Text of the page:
Tip #3: Brighten the Surrounding Environment
This is a simple tip and one that is going to reap rewards for those who consider it.
In essence, you are going to think about brightening the surrounding environment instead of going with a concentrated light source inside the birdcage.
For example, let’s assume you have a birdcage set up in the bedroom. Why not make sure the light sources present in the bedroom are stronger and emit more light? This is a great way to keep the main light output away from the birds.
The benefits include:
- Increased Light in the Birdcage
- Fast Results
- Easy to Set Up
For most situations, this is going to be more than enough to get the job done.
The birdcage is going to be illuminated the way you want it to be and the birds aren’t going to be in danger. This is a major worry for bird owners but it doesn’t have to be when you think outside the box.
Don’t only focus on illuminating the birdcage when that doesn’t have to be an option. Instead, you can look towards illuminating the room with a good light source and still add more light to the birdcage from the outside.
Tip #4: Never Use Heated Light Sources
This is a critical tip and one you have to focus on as a bird owner.
You may be tempted by the idea of asking, “Can you use reptile lights for birds?” and that’s okay, but it should never be considered a reasonable option! It is unsafe and is going to put your bird under tremendous duress for no reason at all.
Instead, you want to look at lightweight, easy-going light sources that are avian-friendly.
This includes not using something that emits too much heat and is going to warm up the birdcage to the point of becoming uncomfortable for the bird.
The best part about avian-friendly lights has to do with the reduced heat output.
If you have a sick bird at home, you may think about using light as a way to keep them comfortable. However, a lot of the times the light doesn’t help as much as you think and puts the bird under pressure due to the unnatural lighting.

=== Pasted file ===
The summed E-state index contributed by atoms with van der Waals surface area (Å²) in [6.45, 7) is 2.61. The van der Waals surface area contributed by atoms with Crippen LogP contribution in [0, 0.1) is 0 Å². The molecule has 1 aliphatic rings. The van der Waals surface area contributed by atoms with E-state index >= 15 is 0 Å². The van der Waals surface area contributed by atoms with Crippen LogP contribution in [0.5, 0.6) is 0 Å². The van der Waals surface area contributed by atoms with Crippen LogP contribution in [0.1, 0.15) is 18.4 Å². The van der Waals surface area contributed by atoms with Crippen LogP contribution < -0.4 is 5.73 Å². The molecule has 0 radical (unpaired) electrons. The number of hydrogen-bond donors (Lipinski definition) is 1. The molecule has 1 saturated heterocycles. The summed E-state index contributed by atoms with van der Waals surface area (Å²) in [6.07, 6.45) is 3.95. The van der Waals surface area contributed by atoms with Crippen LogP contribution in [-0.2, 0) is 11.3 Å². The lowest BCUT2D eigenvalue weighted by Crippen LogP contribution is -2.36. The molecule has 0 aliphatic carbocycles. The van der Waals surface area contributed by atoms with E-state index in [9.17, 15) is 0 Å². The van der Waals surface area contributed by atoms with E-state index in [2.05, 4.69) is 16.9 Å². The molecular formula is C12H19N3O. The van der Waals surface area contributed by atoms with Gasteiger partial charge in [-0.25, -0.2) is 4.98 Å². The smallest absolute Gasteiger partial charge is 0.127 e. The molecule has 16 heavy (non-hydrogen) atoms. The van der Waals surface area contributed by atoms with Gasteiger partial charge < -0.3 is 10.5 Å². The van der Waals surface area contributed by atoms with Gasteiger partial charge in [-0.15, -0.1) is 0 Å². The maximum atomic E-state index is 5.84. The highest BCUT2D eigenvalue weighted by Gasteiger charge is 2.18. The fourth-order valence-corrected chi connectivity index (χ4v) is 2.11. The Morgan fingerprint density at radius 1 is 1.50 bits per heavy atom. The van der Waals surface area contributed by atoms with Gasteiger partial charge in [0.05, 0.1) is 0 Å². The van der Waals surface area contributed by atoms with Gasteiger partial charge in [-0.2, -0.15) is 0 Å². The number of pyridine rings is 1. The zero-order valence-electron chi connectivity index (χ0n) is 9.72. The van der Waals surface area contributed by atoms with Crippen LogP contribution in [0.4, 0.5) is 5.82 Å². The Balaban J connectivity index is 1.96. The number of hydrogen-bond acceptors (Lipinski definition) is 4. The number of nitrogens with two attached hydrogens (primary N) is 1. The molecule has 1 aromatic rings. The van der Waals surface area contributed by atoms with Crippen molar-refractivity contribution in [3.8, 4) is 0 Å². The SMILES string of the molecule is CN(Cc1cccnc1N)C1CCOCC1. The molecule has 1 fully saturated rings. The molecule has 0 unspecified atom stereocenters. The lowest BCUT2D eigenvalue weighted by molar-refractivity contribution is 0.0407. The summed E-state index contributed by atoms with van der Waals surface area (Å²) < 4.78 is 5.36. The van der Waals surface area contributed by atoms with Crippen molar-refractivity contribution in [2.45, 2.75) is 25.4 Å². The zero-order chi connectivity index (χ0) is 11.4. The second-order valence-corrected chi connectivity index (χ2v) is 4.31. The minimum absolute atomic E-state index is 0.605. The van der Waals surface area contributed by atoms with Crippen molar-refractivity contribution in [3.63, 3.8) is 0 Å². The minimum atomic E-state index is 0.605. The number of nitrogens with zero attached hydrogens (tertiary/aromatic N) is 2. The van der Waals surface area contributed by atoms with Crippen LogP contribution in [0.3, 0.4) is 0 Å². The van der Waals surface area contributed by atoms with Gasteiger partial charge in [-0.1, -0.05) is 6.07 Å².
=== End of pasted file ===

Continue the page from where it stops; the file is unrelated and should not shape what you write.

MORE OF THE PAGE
It’s essential to think about how it’s going to impact your bird before moving forward with any adjustment.
It’s imperative to make sure you are going with the best lights that are specifically designed for birdcages.
Can you use reptile lights for birds?
No, you should be looking at other, less riskier options that aren’t going to put birds in danger. It’s essential to think about your options and only focus on a solution that’s versatile.
Anything that puts your bird in harm’s way is never going to be a reasonable or useful option. This is why reptile lights are best left for snakes and other animals.
For your birds, it’s best to look at the recommended lighting options in this guide!
Most bird owners will want to set up a detailed strategy as soon as possible, but sometimes it’s best to focus on natural light. This is always going to be the ideal environmental light source for your bird and it’s going to yield good results too.
A lot of bird owners want to create artificial light sources and those do work, but sometimes it’s better to stick to what’s already present.
For more on how to help your bird inside its cage, here are articles that will offer great insight – helping a bird with a broken limb, tips for cleaning bird poop, tips for getting a bird to talk properly, and reasons for why a parrot regurgitates its food.